SPACs or Special Purpose Acquisition Companies is the latest buzz word in financial markets. SPACs are “Blank Cheque Companies” which are essentially shell companies that undertake an IPO with the objective of using the capital raised for acquiring an operating company within a set time frame (18-24 months) - the acquisition transaction is referred to as “de-SPACing”.
Numbers don’t lie
The frenzy around SPACs can be gauged from a few statistics. The calendar year 2020 saw 248 SPAC IPOs, raising USD 83 billion. In just first four months of calendar year 2021, 311 SPAC IPOs have been concluded, raising USD 101 billion and another 272 SPAC IPOs are in the pipeline, to mop up USD 68 billion from investors.
As of April 2021, 427 SPACs are searching for their initial business combination (i.e. de-SPACing), with 19.3 months remaining before their deal deadline on an average. These 427 SPACs have dry-powder worth USD 138 billion, ready to be deployed. 29 SPACs have already consummated business combinations in 2021 so far, with Enterprise Value of USD 61 billion.
Experience shows that an average SPAC raises about USD 325 million in its IPO. Basis analysis of data for 29 business combinations in 2021 so far, it is seen that an average SPAC consummates a business combination roughly 5 times (5x) the size of its IPO, though the deal sizes range from 1x to 11x (in couple of isolated cases, the deal sizes were whopping 21x and 38x!)..
The Critical Considerations
As companies strive to become eligible targets for SPACs, two critical considerations should be on the top of their minds right from the word “Go” – (1) optimum tax structure and (2) financial reporting requirements, for the de-SPAC transaction.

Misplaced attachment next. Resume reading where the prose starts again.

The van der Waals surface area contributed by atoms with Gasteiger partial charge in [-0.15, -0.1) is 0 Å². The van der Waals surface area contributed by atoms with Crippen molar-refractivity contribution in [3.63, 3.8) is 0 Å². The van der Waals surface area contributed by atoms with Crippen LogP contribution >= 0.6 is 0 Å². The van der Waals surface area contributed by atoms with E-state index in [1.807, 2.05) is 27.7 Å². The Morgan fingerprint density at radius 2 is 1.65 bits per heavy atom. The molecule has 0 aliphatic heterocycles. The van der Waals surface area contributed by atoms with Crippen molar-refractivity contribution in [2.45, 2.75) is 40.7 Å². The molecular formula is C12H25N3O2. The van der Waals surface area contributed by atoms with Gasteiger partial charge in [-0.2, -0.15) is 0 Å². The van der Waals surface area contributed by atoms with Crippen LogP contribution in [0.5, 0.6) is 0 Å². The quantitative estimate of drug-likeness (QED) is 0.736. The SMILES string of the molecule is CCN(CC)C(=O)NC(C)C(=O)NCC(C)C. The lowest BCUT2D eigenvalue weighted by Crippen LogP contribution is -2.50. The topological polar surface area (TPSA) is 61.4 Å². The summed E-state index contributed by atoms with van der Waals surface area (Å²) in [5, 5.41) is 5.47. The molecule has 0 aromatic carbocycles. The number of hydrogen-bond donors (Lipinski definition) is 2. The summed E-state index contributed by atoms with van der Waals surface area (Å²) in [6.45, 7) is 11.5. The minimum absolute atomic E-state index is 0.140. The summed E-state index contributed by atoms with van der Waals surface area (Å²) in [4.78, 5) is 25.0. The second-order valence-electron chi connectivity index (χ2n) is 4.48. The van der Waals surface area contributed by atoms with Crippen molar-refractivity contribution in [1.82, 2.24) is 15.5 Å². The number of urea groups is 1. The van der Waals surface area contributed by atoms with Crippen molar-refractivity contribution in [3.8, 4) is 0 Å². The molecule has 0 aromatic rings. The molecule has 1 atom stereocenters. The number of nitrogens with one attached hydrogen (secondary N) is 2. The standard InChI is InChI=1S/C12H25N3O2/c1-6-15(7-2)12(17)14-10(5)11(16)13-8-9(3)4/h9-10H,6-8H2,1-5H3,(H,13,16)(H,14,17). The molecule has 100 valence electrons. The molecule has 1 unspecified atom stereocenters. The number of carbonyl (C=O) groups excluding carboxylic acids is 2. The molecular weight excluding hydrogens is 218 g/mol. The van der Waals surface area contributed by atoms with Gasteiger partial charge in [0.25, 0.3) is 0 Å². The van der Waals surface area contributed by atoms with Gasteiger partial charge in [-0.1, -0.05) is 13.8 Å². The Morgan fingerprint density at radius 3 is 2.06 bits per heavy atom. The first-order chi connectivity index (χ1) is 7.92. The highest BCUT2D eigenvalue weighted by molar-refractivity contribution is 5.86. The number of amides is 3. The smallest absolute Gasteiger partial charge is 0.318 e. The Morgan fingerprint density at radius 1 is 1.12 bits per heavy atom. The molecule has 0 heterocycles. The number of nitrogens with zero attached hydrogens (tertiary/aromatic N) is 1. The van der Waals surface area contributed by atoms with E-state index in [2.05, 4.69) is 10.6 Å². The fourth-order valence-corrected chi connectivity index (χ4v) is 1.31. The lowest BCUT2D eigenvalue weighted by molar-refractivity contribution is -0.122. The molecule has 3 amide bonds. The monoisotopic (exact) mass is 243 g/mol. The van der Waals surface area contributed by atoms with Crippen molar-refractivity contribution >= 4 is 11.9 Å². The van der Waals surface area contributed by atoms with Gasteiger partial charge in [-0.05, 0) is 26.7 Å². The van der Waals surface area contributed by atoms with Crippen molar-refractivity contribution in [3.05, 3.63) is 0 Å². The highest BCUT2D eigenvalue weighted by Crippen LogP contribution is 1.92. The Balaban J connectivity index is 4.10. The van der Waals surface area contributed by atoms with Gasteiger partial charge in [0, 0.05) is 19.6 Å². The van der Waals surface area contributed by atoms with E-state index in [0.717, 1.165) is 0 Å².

While the former has a direct impact on the cash flows of existing shareholders of the target, the latter is a complicated and time-consuming process, with several interpretational folds to be ironed out. This article is an attempt to simplify the latter.
Overview of de-SPAC transaction
The de-SPAC transaction involves three broad phases, spread over a 6-9 months timeframe after the identification of target:
Stage 1: Pre-deal Letter of Intent (LOI) from a SPAC to the target followed by a due diligence by the SPAC sponsors on the target.
Stage 2: Approval of business combination by SPAC’s shareholders, which is preceded by the SEC’s approval of the proxy statement (Form S-4 or F-4) containing financial information of the target.
Stage 3: Consummation of the business combination followed by filing of “Super 8-K” or “Super 20-F” within 4 days of the transaction closing, with updated financial information of the target.
What financial information is needed?
As a general rule, audited P&L and cash flows for latest 3 fiscal years and audited balance sheet as at the end of latest 2 fiscal years are required.
In three exceptional cases, only 2 years of audited financial statements are required:
FPI exception: Post de-SPAC entity qualifies to be a Foreign Private Issuer (FPI) which, in turn, primarily depends on the shareholding structure of the SPAC after the business combination;
SRC exception: Target company meets the requirements to be a smaller reporting company (SRC) if it were an issuer itself i.e. the target should have revenues of less than USD 100 million as per its latest annual financial statements; and